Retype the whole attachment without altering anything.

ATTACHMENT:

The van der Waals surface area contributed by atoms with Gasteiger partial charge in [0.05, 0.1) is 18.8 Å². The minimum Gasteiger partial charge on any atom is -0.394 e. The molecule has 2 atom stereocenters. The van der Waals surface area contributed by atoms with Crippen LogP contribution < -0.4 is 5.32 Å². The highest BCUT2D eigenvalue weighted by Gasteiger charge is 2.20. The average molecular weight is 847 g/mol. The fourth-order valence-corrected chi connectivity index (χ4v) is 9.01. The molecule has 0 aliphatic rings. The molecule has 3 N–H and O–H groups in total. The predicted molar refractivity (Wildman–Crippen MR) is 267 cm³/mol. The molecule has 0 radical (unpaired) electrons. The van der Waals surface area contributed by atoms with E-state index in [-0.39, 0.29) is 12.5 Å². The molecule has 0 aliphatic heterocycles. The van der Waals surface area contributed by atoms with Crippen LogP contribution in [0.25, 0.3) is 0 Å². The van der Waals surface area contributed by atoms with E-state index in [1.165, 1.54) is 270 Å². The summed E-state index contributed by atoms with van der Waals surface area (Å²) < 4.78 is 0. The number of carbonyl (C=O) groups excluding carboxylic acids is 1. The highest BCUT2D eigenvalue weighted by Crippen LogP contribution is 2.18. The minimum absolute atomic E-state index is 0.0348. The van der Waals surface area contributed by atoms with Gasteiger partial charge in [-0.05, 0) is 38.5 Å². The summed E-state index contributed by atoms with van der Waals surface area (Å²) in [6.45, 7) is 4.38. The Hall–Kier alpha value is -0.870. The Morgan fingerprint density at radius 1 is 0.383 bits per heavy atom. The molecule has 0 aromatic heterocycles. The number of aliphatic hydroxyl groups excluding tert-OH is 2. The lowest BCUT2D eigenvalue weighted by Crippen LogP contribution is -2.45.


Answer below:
The van der Waals surface area contributed by atoms with Gasteiger partial charge in [0.05, 0.1) is 18.8 Å². The minimum Gasteiger partial charge on any atom is -0.394 e. The molecule has 2 atom stereocenters. The van der Waals surface area contributed by atoms with Crippen LogP contribution < -0.4 is 5.32 Å². The highest BCUT2D eigenvalue weighted by Gasteiger charge is 2.20. The average molecular weight is 847 g/mol. The fourth-order valence-corrected chi connectivity index (χ4v) is 9.01. The molecule has 0 aliphatic rings. The molecule has 3 N–H and O–H groups in total. The predicted molar refractivity (Wildman–Crippen MR) is 267 cm³/mol. The molecule has 0 radical (unpaired) electrons. The van der Waals surface area contributed by atoms with E-state index in [-0.39, 0.29) is 12.5 Å². The molecule has 0 aliphatic heterocycles. The van der Waals surface area contributed by atoms with Crippen LogP contribution in [0.25, 0.3) is 0 Å². The van der Waals surface area contributed by atoms with E-state index in [1.165, 1.54) is 270 Å². The summed E-state index contributed by atoms with van der Waals surface area (Å²) < 4.78 is 0. The number of carbonyl (C=O) groups excluding carboxylic acids is 1. The highest BCUT2D eigenvalue weighted by Crippen LogP contribution is 2.18. The minimum absolute atomic E-state index is 0.0348. The van der Waals surface area contributed by atoms with Gasteiger partial charge in [-0.05, 0) is 38.5 Å². The summed E-state index contributed by atoms with van der Waals surface area (Å²) in [6.45, 7) is 4.38. The Hall–Kier alpha value is -0.870. The Morgan fingerprint density at radius 1 is 0.383 bits per heavy atom. The molecule has 0 aromatic heterocycles. The number of aliphatic hydroxyl groups excluding tert-OH is 2. The lowest BCUT2D eigenvalue weighted by Crippen LogP contribution is -2.45.